Mapping family history can lead more at-risk patients to timely screening

March 4, 2016 by Samiha Khanna

Most doctors and nurses review a patient's family history to identify risk factors for heart disease and cancer, often through a paper checklist or brief interview.

But more deliberate efforts to map a patient's could identify additional risks and drive patients to more timely screenings, according to a new study from Duke Health.

The study, published March 3 in the journal Genetics in Medicine, recruited 488 patients at two community clinics in Greensboro, N.C., to use a web-based program called MeTree to map their .

MeTree was designed specifically for the study and provided recommendations on five specific conditions: thrombosis, breast , ovarian cancer, colorectal cancer, and hereditary cancer syndrome. Of the 174 cases in which patients were at increased risk, only two had previously undergone more in-depth monitoring of their health for the diseases they were at risk for.

Authors found an unexpected benefit, said lead author Lori Orlando, M.D., an associate professor of medicine at Duke and associate director of the Duke Center for Applied Genomics and Precision Medicine. An in-depth family history, which took about 25 minutes to complete, also identified patients who assumed they were at high risk for disease, but weren't.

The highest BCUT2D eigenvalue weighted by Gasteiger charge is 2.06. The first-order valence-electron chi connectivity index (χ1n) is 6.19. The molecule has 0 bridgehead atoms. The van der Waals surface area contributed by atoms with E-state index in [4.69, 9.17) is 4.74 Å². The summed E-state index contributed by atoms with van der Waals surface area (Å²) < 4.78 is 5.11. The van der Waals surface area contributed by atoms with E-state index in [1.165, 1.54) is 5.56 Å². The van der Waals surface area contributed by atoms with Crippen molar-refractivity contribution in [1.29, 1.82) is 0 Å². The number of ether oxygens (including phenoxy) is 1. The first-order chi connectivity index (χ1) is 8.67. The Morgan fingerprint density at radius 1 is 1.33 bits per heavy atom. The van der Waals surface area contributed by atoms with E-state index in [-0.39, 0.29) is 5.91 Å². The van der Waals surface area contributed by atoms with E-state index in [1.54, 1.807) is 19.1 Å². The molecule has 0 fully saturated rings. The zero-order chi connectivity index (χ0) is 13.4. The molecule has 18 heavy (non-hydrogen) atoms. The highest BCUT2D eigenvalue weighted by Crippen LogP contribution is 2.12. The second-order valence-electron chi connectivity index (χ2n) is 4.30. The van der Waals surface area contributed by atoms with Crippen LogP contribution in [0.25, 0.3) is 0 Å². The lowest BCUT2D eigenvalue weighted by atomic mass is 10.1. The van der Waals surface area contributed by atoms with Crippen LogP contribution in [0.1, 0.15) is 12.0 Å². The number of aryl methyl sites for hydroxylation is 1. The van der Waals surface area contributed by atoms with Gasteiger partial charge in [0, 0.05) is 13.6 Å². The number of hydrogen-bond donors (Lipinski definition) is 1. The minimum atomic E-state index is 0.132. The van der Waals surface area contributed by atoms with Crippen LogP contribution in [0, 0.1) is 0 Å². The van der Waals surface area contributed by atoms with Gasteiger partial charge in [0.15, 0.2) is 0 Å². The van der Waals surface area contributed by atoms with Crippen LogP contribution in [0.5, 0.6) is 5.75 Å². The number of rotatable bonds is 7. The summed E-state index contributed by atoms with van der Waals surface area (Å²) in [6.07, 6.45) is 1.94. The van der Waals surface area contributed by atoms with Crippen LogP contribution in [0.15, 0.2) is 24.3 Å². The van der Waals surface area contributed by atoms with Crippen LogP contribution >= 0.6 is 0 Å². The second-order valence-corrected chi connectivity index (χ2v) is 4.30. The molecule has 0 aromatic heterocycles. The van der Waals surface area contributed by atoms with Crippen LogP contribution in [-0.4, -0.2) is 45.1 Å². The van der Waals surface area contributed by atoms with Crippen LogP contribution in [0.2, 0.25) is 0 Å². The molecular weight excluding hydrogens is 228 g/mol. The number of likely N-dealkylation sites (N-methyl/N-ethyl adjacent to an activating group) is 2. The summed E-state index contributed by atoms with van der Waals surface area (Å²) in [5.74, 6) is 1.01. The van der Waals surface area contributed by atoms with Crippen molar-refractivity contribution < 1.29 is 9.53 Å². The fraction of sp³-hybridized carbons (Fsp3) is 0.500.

"Some people who were getting screenings such as yearly breast MRIs were able to stop getting an invasive or expensive procedure they really didn't need," she said.

While patients were eager to participate, clinicians were reticent, Orlando said. "They felt it would add time, but very quickly they started seeing the value of the reports."

Companies have marketed similar tools to physicians, but there is little research on the impact of such programs for mapping medical histories, Orlando said. The Duke team is currently expanding its research to test a more complex version of the software and ways to increase buy-in from clinics.

Pending the results of their next study, the team hopes to publish the software for public use for free, or for a nominal fee that would defray the costs of hiring a third party to routinely update the program, Orlando said.

Provided by: Duke University

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